Young Adult, Historical, Ancient Civ, Romance
Digital/Print/Audio (384 pages, RAZORBILL)
Princess. Captive. Gladiator. Always a Warrior.
Fallon is the daughter of a proud Celtic king and the younger sister of the legendary fighter Sorcha. When Fallon was just a child, Sorcha was killed by the armies of Julius Caesar.
On the eve of her seventeenth birthday, Fallon is excited to follow in her sister's footsteps and earn her place in her father's war band. She never gets the chance.
Fallon is captured and sold to an elite training school for female gladiators—owned by none other than Julius Caesar himself. In a cruel twist of fate, the man who destroyed Fallon’s family might be her only hope of survival.
Now, Fallon must overcome vicious rivalries, deadly fights in and out of the arena, and perhaps the most dangerous threat of all: her irresistible feelings for Cai, a young Roman soldier and her sworn enemy.
A richly imagined fantasy for fans of Sarah J. Maas and Cinda Williams Chima, The Valiant recounts Fallon’s gripping journey from fierce Celtic princess to legendary gladiator and darling of the Roman empire.Author Site: website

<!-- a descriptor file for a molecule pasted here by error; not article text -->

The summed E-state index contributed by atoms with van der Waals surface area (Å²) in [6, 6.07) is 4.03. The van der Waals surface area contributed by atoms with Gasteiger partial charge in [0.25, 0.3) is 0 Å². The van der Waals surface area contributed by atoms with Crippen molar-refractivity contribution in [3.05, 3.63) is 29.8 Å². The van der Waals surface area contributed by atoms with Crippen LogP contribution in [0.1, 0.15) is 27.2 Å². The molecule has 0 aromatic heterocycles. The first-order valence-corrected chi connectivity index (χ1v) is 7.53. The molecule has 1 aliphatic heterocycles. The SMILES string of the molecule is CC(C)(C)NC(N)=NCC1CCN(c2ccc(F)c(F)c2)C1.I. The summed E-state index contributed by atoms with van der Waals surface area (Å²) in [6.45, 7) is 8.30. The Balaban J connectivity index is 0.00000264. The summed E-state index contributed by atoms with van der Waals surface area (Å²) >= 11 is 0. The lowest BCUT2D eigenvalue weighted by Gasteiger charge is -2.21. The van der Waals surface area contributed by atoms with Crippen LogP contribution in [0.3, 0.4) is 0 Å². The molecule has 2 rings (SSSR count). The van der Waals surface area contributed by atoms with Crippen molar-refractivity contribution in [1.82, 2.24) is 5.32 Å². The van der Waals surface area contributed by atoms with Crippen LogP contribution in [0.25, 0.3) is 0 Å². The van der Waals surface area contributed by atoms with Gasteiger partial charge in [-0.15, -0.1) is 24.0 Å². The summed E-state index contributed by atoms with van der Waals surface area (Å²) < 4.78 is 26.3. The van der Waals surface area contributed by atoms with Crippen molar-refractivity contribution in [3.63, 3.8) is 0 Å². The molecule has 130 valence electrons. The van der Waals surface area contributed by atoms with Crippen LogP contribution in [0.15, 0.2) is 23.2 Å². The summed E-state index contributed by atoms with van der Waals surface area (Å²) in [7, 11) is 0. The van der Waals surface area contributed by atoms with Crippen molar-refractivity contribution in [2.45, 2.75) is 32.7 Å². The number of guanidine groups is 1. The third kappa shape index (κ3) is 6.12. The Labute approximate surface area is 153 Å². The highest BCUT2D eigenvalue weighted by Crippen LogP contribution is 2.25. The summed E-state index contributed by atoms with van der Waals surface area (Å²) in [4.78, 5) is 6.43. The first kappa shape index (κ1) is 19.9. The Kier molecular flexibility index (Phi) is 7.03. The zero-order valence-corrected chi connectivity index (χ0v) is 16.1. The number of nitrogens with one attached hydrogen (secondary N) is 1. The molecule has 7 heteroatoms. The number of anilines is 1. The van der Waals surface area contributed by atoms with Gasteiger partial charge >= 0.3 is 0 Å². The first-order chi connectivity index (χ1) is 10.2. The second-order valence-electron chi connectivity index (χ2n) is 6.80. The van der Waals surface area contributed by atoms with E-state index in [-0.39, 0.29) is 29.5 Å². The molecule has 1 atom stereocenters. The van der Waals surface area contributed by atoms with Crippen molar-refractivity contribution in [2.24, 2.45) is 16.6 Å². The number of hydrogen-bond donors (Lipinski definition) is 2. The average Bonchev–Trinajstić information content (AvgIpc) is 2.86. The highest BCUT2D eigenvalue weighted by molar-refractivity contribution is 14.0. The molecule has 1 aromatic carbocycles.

An ancient civ YA worth reading! (4 stars)
I don't often reach for historical YA but when I do it's usually something in the ancient civ. There's just something interesting about times when people believed in large pantheons and so much of the world was still undiscovered. Back when wars were fought hand to hand and there were interesting codes of honor. THE VALIANT delivers very well on these aspects so buckle up!
While I never quite stopped thinking of Fallon as a bit of a fool who thought way too highly of herself and her own skills, the overall story was very good. With interesting twists and turns, nary a slow spot, fights galore, and lots of romantic tension I had a difficult time putting this one down. Aside from not tolerating Fallon's personality well the only complaint I really have is that the story felt unfinished, as if it were written with loose threads in hopes of a sequel but a little too wrapped up to feel quite like one was needed.